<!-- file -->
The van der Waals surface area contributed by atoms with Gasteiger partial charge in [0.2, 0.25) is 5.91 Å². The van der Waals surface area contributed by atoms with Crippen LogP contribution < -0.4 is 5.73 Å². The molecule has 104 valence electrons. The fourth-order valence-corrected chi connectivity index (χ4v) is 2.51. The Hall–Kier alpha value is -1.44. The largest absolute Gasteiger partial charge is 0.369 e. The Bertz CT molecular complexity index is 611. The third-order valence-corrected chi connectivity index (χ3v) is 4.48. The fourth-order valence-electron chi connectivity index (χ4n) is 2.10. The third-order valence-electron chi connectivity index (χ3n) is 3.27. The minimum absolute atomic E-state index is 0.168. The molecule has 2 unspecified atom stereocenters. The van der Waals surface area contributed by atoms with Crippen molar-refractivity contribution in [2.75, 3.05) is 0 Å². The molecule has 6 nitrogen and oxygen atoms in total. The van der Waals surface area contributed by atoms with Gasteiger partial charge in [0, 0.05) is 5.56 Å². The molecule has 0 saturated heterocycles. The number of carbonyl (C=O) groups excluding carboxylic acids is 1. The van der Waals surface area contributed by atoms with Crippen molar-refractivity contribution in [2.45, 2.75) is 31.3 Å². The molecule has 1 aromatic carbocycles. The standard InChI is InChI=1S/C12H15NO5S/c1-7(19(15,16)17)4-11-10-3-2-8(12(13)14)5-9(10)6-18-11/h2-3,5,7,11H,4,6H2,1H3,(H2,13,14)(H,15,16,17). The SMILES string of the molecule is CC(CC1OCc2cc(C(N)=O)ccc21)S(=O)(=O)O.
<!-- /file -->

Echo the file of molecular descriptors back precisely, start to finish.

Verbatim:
The van der Waals surface area contributed by atoms with Gasteiger partial charge in [0.2, 0.25) is 5.91 Å². The van der Waals surface area contributed by atoms with Crippen LogP contribution < -0.4 is 5.73 Å². The molecule has 104 valence electrons. The fourth-order valence-corrected chi connectivity index (χ4v) is 2.51. The Hall–Kier alpha value is -1.44. The largest absolute Gasteiger partial charge is 0.369 e. The Bertz CT molecular complexity index is 611. The third-order valence-corrected chi connectivity index (χ3v) is 4.48. The fourth-order valence-electron chi connectivity index (χ4n) is 2.10. The third-order valence-electron chi connectivity index (χ3n) is 3.27. The minimum absolute atomic E-state index is 0.168. The molecule has 2 unspecified atom stereocenters. The van der Waals surface area contributed by atoms with Crippen molar-refractivity contribution in [2.75, 3.05) is 0 Å². The molecule has 6 nitrogen and oxygen atoms in total. The van der Waals surface area contributed by atoms with Gasteiger partial charge in [0, 0.05) is 5.56 Å². The molecule has 0 saturated heterocycles. The number of carbonyl (C=O) groups excluding carboxylic acids is 1. The van der Waals surface area contributed by atoms with Crippen molar-refractivity contribution in [2.45, 2.75) is 31.3 Å². The molecule has 1 aromatic carbocycles. The standard InChI is InChI=1S/C12H15NO5S/c1-7(19(15,16)17)4-11-10-3-2-8(12(13)14)5-9(10)6-18-11/h2-3,5,7,11H,4,6H2,1H3,(H2,13,14)(H,15,16,17). The SMILES string of the molecule is CC(CC1OCc2cc(C(N)=O)ccc21)S(=O)(=O)O.